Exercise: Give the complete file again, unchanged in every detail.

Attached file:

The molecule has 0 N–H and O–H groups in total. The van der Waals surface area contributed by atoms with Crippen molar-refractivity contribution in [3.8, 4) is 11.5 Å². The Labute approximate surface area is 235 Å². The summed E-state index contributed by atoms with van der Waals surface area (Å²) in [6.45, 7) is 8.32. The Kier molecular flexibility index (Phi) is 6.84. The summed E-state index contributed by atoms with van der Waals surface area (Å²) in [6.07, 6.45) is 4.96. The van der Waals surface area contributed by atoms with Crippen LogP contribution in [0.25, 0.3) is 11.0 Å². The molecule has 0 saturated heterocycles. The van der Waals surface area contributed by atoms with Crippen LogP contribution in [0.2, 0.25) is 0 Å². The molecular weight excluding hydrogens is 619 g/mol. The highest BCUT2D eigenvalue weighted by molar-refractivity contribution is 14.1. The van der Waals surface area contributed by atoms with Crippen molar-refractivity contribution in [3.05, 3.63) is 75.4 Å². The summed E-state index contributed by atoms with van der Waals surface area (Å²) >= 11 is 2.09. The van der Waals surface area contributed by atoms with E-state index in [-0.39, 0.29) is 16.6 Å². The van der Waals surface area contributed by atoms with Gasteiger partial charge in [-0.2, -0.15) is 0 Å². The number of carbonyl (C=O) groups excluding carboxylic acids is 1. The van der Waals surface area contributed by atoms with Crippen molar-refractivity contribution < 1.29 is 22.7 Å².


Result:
The molecule has 0 N–H and O–H groups in total. The van der Waals surface area contributed by atoms with Crippen molar-refractivity contribution in [3.8, 4) is 11.5 Å². The Labute approximate surface area is 235 Å². The summed E-state index contributed by atoms with van der Waals surface area (Å²) in [6.45, 7) is 8.32. The Kier molecular flexibility index (Phi) is 6.84. The summed E-state index contributed by atoms with van der Waals surface area (Å²) in [6.07, 6.45) is 4.96. The van der Waals surface area contributed by atoms with Crippen LogP contribution in [0.25, 0.3) is 11.0 Å². The molecule has 0 saturated heterocycles. The van der Waals surface area contributed by atoms with Crippen LogP contribution in [0.2, 0.25) is 0 Å². The molecular weight excluding hydrogens is 619 g/mol. The highest BCUT2D eigenvalue weighted by molar-refractivity contribution is 14.1. The van der Waals surface area contributed by atoms with Crippen molar-refractivity contribution in [3.05, 3.63) is 75.4 Å². The summed E-state index contributed by atoms with van der Waals surface area (Å²) >= 11 is 2.09. The van der Waals surface area contributed by atoms with E-state index in [-0.39, 0.29) is 16.6 Å². The van der Waals surface area contributed by atoms with Gasteiger partial charge in [-0.2, -0.15) is 0 Å². The number of carbonyl (C=O) groups excluding carboxylic acids is 1. The van der Waals surface area contributed by atoms with Crippen molar-refractivity contribution < 1.29 is 22.7 Å².